Thailand's military government detains journalist

2015-09-15 14:32

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Bangkok - Thailand's military government has detained a reporter for an English-language newspaper, in what rights groups on Tuesday criticised as the latest sign of a fresh crackdown on critics of the ruling junta.

The Nation newspaper, one of Thailand's prominent English-language dailies, posted a letter on its front page on Tuesday calling for the immediate release of Pravit Rojanaphruk. The paper said Pravit, one of its senior journalists, was detained Sunday and was being held incommunicado at an undisclosed location.

Rights groups including the US-based Committee to Protect Journalists and Human Rights Watch echoed calls for the journalist's release and condemned the detention.

"The junta is expanding its authoritarian control by arbitrarily arresting any and all critics of its repressive rule," said Brad Adams, the Asia director at Human Rights Watch.

The CPJ called it "the strongest indication so far of [the junta's] intention to suppress critical comment about the way it is running Thailand".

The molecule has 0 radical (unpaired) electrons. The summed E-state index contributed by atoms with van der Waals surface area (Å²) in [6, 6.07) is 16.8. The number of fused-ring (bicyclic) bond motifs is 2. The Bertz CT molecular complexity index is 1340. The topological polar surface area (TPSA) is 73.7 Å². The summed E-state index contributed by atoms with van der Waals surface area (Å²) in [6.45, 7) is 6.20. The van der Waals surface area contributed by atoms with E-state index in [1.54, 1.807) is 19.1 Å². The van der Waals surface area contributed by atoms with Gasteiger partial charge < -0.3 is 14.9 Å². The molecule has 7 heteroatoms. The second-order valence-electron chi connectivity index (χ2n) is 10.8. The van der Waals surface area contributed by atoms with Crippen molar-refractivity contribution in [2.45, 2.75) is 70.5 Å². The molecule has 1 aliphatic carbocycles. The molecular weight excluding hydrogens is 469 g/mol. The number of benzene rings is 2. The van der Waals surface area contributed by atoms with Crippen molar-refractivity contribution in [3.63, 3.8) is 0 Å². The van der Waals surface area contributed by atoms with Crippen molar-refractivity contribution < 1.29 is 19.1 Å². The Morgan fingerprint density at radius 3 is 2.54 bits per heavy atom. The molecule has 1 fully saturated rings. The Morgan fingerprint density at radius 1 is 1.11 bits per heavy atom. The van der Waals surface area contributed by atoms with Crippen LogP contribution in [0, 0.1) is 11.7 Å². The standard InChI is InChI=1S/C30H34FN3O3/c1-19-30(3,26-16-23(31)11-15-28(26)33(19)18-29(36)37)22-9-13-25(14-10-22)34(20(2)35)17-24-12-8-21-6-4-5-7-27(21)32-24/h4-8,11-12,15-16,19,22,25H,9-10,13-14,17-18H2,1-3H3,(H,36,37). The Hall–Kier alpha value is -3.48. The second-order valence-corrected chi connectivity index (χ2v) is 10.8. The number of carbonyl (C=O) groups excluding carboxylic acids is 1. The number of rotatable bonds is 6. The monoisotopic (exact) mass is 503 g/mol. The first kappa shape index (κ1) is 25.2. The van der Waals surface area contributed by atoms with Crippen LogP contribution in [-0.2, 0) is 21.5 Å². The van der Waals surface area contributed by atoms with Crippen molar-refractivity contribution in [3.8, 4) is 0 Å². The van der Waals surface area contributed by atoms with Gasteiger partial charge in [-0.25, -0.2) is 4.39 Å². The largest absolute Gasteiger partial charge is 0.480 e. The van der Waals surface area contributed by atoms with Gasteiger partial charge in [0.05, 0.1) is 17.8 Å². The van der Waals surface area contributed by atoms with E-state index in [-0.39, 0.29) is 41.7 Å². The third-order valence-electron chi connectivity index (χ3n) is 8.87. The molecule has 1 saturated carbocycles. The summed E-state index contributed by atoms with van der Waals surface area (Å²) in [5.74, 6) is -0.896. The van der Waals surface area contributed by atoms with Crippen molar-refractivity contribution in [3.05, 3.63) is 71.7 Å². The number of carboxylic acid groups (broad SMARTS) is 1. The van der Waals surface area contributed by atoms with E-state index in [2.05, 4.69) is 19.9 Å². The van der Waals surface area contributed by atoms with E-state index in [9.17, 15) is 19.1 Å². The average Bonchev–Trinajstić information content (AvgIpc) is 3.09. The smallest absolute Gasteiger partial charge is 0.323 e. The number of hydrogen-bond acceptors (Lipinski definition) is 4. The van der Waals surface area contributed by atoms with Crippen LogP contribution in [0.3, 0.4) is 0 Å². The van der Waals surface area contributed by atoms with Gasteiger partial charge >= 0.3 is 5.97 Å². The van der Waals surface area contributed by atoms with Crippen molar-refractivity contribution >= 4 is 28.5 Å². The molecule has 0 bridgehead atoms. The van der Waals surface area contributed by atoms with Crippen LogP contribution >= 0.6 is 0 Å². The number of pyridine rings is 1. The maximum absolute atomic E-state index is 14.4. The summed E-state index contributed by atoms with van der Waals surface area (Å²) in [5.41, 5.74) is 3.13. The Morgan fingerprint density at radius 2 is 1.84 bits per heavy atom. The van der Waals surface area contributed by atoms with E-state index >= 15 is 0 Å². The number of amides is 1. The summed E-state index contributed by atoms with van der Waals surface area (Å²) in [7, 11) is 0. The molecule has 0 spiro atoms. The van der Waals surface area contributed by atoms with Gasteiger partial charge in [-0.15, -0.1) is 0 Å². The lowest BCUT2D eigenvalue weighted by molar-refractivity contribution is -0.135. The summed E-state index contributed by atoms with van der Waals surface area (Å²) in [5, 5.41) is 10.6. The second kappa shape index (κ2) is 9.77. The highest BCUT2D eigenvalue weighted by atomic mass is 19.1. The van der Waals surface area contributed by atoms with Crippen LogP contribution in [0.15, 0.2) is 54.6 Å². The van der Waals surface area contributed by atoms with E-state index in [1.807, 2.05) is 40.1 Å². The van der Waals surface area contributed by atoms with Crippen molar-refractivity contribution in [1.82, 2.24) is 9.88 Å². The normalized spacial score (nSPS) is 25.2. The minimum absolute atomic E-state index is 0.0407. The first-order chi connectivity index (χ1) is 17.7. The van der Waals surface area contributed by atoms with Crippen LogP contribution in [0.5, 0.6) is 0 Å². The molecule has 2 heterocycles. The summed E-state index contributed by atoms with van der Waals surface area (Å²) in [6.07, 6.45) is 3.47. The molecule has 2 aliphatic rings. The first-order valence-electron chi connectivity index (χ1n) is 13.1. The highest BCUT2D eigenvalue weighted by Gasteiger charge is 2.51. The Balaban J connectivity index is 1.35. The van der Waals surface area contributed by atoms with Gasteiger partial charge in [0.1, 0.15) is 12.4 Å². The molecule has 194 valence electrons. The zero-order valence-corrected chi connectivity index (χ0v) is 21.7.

Invitation for a talk with authorities

A spokesperson for the junta, Colonel Winthai Suvaree, said in a text message to local reporters Monday that Pravit had received an "invitation" for a talk with the authorities because of statements that could "cause confusion to the public". Pravit has been a high-profile critic of the military regime that took over after a coup in May 2014 toppled an elected civilian government.

After turning himself in Sunday, Pravit was taken to an unidentified location, according to The Nation. Detainees of the junta usually are held at an army camp.

"The Nation's executives and Pravit's family have not been able to contact him and are worried about his safety and welfare," the newspaper said in a letter to the junta chief, Prime Minister Prayuth Chan-ocha, which it published on Tuesday's front page. "The Nation calls for him to be released immediately."

"We see this as a direct threat to press freedom," The Nation's editor-in-chief Thepchai Yong said in a statement on The Nation's website.

Attitude adjustment

Winthai said the length of Pravit's detention depends on how co-operative he is. The detention process has been used since the coup, with the junta calling it "attitude adjustment". To expedite their release, detainees are reportedly pressured to sign a statement promising to refrain from further public criticism.

Pravit has written critical commentaries in The Nation and frequently posts his opinions on Twitter.

It is the second time he has been detained by the junta, which called in large numbers of politicians and potential dissidents in the months after the coup but appears to have begun a new round of detentions.

Last week, the military detained two politicians who had been critical of the junta, including a former energy minister. Both men were members of the Pheu Thai party, which led the government that was ousted by the army in the coup.

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